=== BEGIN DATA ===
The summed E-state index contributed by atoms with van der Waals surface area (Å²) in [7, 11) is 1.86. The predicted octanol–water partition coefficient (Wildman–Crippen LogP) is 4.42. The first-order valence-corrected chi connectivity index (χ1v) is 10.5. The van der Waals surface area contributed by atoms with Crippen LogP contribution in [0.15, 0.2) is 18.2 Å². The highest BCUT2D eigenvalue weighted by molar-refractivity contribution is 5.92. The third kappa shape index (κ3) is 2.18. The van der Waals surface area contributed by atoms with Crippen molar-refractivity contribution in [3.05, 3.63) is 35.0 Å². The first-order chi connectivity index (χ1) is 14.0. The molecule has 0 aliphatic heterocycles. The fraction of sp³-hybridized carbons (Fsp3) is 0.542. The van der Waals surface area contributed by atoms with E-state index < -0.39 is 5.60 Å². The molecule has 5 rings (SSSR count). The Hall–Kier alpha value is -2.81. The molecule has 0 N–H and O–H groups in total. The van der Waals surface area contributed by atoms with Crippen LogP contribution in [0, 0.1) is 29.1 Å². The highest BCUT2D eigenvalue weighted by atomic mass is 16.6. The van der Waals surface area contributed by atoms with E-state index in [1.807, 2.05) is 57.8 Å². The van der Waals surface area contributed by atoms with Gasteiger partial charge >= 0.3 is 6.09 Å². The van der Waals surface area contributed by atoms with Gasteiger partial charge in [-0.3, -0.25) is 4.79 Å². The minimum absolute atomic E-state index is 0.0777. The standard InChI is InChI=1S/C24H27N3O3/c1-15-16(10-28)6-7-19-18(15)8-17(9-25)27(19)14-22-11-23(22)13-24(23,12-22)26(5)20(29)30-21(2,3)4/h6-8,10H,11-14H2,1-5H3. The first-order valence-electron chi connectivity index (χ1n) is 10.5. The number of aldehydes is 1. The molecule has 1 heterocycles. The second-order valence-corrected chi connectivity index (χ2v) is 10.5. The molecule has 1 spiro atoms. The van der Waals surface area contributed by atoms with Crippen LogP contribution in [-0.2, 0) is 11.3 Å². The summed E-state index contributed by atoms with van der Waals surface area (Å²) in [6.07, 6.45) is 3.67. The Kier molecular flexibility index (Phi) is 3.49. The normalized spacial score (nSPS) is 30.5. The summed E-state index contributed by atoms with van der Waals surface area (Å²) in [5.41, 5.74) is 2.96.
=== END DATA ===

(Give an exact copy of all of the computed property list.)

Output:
The summed E-state index contributed by atoms with van der Waals surface area (Å²) in [7, 11) is 1.86. The predicted octanol–water partition coefficient (Wildman–Crippen LogP) is 4.42. The first-order valence-corrected chi connectivity index (χ1v) is 10.5. The van der Waals surface area contributed by atoms with Crippen LogP contribution in [0.15, 0.2) is 18.2 Å². The highest BCUT2D eigenvalue weighted by molar-refractivity contribution is 5.92. The third kappa shape index (κ3) is 2.18. The van der Waals surface area contributed by atoms with Crippen molar-refractivity contribution in [3.05, 3.63) is 35.0 Å². The first-order chi connectivity index (χ1) is 14.0. The molecule has 0 aliphatic heterocycles. The fraction of sp³-hybridized carbons (Fsp3) is 0.542. The van der Waals surface area contributed by atoms with E-state index < -0.39 is 5.60 Å². The molecule has 5 rings (SSSR count). The Hall–Kier alpha value is -2.81. The molecule has 0 N–H and O–H groups in total. The van der Waals surface area contributed by atoms with Crippen LogP contribution in [0, 0.1) is 29.1 Å². The highest BCUT2D eigenvalue weighted by atomic mass is 16.6. The van der Waals surface area contributed by atoms with E-state index in [1.807, 2.05) is 57.8 Å². The van der Waals surface area contributed by atoms with Gasteiger partial charge >= 0.3 is 6.09 Å². The van der Waals surface area contributed by atoms with Gasteiger partial charge in [-0.3, -0.25) is 4.79 Å². The minimum absolute atomic E-state index is 0.0777. The standard InChI is InChI=1S/C24H27N3O3/c1-15-16(10-28)6-7-19-18(15)8-17(9-25)27(19)14-22-11-23(22)13-24(23,12-22)26(5)20(29)30-21(2,3)4/h6-8,10H,11-14H2,1-5H3. The first-order valence-electron chi connectivity index (χ1n) is 10.5. The number of aldehydes is 1. The molecule has 1 heterocycles. The second-order valence-corrected chi connectivity index (χ2v) is 10.5. The molecule has 1 spiro atoms. The van der Waals surface area contributed by atoms with Crippen LogP contribution in [-0.2, 0) is 11.3 Å². The summed E-state index contributed by atoms with van der Waals surface area (Å²) in [6.07, 6.45) is 3.67. The Kier molecular flexibility index (Phi) is 3.49. The normalized spacial score (nSPS) is 30.5. The summed E-state index contributed by atoms with van der Waals surface area (Å²) in [5.41, 5.74) is 2.96.